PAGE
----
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Thanks, Guys!

I was a Calvinist Cadet for four years. I failed the program. Here are my only significant accomplishments:

  • I earned only two merit badges and never made Recruit (the starter level).
  • I was kicked out of the room for fooling around and lipping off to a counselor.
  • I won the clandestine “karate chop the popsicle sticks” contest by breaking the most—so many there weren’t enough left to build the model fort.
  • On the camping trip, I helped form the human chain across the river in the Elora Gorge so that we could raid the girls’ camp and drag one of their counselors’ tents into the river (with said counselors therein).

I was a Cadet counselor for one evening. I failed the program. As a second-year student at Trinity Christian College, I signed up with the Oak Lawn (Ill.) CRC program. I rode my Schwinn ten-speed out there and survived the Bible study and the round of dodge ball. But the only personal connection I made was during the craft session when a Pathfinder (second-level Cadet) asked if I was the new counselor. Yup. For reasons unknown, he then sucker-punched me in the bread basket.

I pedaled back to the dorm (in pouring rain), ending possibly the shortest counselor stint in Calvinist Cadet Corps history.

I failed the Cadet program. It did not fail me:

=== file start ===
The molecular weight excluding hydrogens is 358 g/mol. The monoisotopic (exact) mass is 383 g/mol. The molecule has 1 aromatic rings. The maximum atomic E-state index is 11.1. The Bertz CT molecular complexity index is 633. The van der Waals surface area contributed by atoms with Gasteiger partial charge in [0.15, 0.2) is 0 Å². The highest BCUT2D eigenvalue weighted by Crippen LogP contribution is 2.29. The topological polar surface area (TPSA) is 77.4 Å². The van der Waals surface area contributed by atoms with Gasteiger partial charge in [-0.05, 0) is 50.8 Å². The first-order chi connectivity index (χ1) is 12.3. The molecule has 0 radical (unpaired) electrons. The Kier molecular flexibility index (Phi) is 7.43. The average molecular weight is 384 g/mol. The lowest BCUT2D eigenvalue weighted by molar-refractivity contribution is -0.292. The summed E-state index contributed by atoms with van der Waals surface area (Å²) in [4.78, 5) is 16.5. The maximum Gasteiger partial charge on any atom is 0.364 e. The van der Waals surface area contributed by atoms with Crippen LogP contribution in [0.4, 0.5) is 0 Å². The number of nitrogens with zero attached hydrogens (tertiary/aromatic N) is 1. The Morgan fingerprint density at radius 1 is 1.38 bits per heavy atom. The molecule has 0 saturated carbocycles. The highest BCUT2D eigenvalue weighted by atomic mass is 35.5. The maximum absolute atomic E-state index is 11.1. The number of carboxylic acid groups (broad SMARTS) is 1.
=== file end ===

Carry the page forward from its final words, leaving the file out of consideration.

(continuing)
• The counselors always treated me with patience and respect, even when I was being a brat.
  • In the Bible studies they showed love for God’s Word and modeled for me how to apply it in our everyday lives.
  • They gave us fun stuff to do and showed interest in us and our lives while were working on our projects.
  • They took us camping (though I haven’t forgiven them for making us sell lightbulbs door to door to pay for it).
  • Humbly, lovingly, and—when necessary—firmly, they showed us Jesus.

Fast-forward 30 years, when I started working at the Christian Reformed Church’s U.S. denominational building. One of the gents in shipping turned out to be one of my former counselors. What amazed me about him was that he clearly remembered me and my participation in the program. But he had completely forgotten my (many) sins. If that isn’t being Christlike, what is?

What exactly is the Calvinist Cadet Corps?

Under the umbrella of Dynamic Youth Ministries, a partner organization with our denomination, the Cadet and GEMS (Girls Everywhere Meeting the Savior) programs have, for decades, been a very rich blessing to so many boys and girls growing up in our congregations. (DYM also offers Youth Unlimited, but that’s another story—see page 12 in this issue.)

Through the dedicated service of volunteer counselors from our churches, these ministries provide inspiration, nurture, challenge, fellowship, and joy to our youths. They serve also as wonderful means of showing hospitality and fellowship to non-churched kids, giving them positive experiences and role models and helping them to find Jesus and a spiritual home.

It’s a huge commitment to become a GEMS or Cadets counselor. But the benefits you provide (and reap) are many—and often don’t become visible until decades later. Take it from a failed Cadet. You matter(ed). A lot!


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